Saunders, who had seen a therapist in the wake of the death of his father Flip, suggested Covington do the same. Saunders experienced what therapy can do, and the ways it can help.
“You start saying things [in sessions] that when they come out of your mouth, you’re like, ‘Oh wow, I didn’t realize that was an issue for me.’ ” Saunders said.
Covington thought about it, and had to overcome his own hesitation. A strong, athletically gifted millionaire NBA player? They shouldn’t need therapy. Just keep your chin up and soldier on.
But Covington had never felt worse. He agreed to give it a shot.
“I’ve always been strong,” Covington said. “But during this whole thing, I felt like I couldn’t be strong.”
But he tapped into a different kind of strength.
Covington said his first session with Justin Anderson, a locally based sports psychologist, lasted about three hours. He talked with his head down the whole time, unburdening himself of everything.
“He was just like, I don’t understand how you are OK right now,” Covington said. “He said, ‘I see why you have so much frustration and stress going on because dude, every time you’ve made a positive outcome, you’ve been hit with something else.’ ”
Just talking about everything to someone free of judgment helped Covington.
In the next session, Covington’s body language improved. As if the removing the anvil off his back, he sat up straighter and had better body language.
By the third session, there was eye contact with Anderson as he spoke. It was then he started to feel the tangible effects of the therapy. Life was getting better, more normal. Just by talking about it.
“Once I decompressed everything, it was a big weight lifted,” Covington said. “I didn’t realize all that stuff was still lingering.”
Throughout April and May, his life was getting back in order. Things were better with his girlfriend, and he patched things up with his mother. He changed his diet, eliminating pork. He started reading more and investing in real estate. Most important for Covington, he started going to church.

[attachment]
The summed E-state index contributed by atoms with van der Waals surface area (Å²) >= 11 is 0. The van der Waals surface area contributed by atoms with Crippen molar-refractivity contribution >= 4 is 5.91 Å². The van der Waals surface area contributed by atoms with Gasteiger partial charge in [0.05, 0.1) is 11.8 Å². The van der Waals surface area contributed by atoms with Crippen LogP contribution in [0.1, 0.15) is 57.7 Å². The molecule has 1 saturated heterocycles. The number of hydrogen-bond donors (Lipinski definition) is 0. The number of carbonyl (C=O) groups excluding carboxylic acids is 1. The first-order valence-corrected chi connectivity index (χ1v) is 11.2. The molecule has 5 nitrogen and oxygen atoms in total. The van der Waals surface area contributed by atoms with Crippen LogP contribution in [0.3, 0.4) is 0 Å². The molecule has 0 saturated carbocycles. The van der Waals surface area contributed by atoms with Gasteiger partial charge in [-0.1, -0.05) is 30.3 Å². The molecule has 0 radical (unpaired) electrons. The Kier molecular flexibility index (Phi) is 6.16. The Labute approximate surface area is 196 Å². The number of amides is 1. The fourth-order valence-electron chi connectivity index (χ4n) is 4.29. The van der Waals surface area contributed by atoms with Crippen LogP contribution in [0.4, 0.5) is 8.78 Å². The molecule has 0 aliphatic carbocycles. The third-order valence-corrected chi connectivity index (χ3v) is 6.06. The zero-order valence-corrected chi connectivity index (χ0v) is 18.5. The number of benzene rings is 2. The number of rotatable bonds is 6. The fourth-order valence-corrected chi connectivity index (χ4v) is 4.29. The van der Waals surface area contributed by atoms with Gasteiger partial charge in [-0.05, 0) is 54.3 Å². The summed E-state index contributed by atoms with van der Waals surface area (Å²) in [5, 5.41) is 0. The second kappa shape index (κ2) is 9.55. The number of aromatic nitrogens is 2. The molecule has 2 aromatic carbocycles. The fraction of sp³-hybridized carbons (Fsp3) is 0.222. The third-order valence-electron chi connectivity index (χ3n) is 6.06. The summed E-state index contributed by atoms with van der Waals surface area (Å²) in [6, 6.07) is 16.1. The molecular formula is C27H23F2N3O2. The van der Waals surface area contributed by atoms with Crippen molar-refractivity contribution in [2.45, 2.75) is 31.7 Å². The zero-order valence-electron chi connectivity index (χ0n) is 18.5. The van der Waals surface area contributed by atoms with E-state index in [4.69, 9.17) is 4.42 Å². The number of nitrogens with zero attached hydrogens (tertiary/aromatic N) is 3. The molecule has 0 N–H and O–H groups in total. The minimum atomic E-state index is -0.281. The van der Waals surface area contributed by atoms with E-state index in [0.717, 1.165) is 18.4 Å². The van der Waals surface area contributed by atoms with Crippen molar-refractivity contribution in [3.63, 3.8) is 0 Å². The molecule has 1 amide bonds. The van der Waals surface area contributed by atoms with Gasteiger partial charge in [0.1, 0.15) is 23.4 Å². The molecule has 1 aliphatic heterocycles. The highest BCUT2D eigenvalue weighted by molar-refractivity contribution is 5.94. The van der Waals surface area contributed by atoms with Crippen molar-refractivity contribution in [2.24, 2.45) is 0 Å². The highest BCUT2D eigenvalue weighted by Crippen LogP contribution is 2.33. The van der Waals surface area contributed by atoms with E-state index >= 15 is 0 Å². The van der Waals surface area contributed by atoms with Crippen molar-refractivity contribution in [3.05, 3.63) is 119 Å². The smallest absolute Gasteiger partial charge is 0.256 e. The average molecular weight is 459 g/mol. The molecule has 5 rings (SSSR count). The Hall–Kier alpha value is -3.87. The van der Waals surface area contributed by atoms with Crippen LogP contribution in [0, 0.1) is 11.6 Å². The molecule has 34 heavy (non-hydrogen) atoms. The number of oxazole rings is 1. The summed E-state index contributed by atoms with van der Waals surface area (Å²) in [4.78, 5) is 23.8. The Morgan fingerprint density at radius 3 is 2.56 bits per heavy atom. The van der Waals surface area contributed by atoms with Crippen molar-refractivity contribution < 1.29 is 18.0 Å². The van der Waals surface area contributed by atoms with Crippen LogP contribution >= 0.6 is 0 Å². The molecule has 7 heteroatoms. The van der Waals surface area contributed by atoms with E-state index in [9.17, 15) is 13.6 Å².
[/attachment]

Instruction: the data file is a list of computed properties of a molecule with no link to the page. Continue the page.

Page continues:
People remember the important dates in their lives. Covington remembers the day he returned to church.
“August 4, this year,” he said. “I haven’t missed a Sunday yet. If I’m not there, I’m watching it online. … All the weight that you’ve held on your shoulders for so long, it’s time to let it all go. God is not going to sit up here and judge you for what you’ve done in the past.
“Church has opened up my mind in a whole different aspect.”
Gradually, he got better. Church helped, as did the continuing sessions, and Covington continues to see Anderson. He spent most of his summer in Nashville rehabilitating and bonding more with his younger brothers. And eventually, he got back on the basketball court. No more setbacks. He was back in his natural state.
He still didn’t tell his parents he was seeing a therapist until late in the summer, but they could see the difference.
“You can see that joy that he used to have when he was on the court,” Teresa Bryant said. “That sparkle is back in his eyes.”
Saunders was glad Covington was willing to make the leap, step out of his comfort zone and get help.
“That to me, that should tell people that he’s somebody who cares not just for his own well-being but the people around him,” Saunders said. “Because he understood that he needed another outlet, another avenue to getting to where he wanted to be.”
You can sense Covington’s joy in being back. After a recent preseason game in Phoenix, Covington stopped an interview so he could rib center Karl-Anthony Towns about his bright orange postgame outfit. Even though he said he’s not all the way back from his knee injury, he’s close to being his old self on the floor.
More importantly, he’s his old self, away from the court, and in some ways better.
“I’m starting to become the person I imagined me being,” Covington said, adding: “If I never would’ve done this, ain’t no telling where I would be right now.”
Covington had a taste of that alternate reality, and he never wants to go back.